Among the more mysterious projects undertaken by the Italian artist, designer and educator Bruno Munari during the years of World War II, is a volume entitled ABC Dadá, carried out in 1944. By this time Dadaism had already entered the annals of history, with nearly 30 years of activity to its credit. Other avant-gardes had come and gone, with Surrealism the dominant force on the international scene.
Yet amidst a number of fully executed design projects involving books for children, Munari cobbled together a one-off abecedarium for adults made up of twenty-one page layouts each composed of a precut, embroidered golden letter, a label with a typewritten alliterative ditty, an etched figure (most are cropped from 19th century sources), and a cluster of found objects. All are illustrative of the letter being animated. He eventually judged it not a “book,” but an “artwork.”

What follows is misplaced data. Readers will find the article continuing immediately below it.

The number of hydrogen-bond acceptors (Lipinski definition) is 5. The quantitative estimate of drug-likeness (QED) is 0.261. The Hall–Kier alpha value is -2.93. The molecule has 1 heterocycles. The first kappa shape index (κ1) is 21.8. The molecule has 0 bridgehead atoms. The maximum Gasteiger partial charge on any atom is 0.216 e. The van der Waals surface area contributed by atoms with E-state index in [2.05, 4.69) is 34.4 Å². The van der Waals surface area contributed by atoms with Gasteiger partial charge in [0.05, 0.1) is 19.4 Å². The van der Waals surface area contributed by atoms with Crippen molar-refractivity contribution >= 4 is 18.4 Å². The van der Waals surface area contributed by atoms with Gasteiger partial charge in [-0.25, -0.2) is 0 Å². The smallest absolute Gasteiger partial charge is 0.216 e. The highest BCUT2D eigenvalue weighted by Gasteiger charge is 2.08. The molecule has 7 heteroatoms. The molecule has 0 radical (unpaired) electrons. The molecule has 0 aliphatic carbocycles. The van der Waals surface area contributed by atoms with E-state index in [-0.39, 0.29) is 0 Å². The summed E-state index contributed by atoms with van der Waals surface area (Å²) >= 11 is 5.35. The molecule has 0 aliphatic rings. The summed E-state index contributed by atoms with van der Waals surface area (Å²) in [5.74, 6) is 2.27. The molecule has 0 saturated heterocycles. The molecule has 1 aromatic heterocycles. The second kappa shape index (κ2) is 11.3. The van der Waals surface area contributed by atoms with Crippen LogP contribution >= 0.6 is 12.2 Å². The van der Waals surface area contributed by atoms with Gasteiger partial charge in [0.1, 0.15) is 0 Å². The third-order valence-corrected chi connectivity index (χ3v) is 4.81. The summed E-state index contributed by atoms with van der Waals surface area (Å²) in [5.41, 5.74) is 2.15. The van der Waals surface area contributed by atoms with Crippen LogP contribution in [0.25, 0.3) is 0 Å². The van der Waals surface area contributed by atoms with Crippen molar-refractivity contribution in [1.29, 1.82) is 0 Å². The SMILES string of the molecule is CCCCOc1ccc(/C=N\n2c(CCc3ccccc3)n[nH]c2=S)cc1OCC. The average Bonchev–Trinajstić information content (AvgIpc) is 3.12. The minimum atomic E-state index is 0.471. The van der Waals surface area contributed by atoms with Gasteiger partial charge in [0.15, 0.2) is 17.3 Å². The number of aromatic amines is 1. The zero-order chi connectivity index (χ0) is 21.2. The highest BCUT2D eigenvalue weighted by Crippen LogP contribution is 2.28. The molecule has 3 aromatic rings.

The lone copy produced of ABC Dadá will be on exhibit at the Estorick Collection of Modern Italian Art in London this fall as part of an exhibition entitled Bruno Munari: My Futurist Past.
I’ve been thinking about the history avant-gardist abecedaria in the process of contributing an essay to the catalogue for the Estorick show entitled The Visible Hand. As you can see for yourself in the draft excerpts illustrated below, I’ve been experimenting with speaking the same language as my objects of analysis.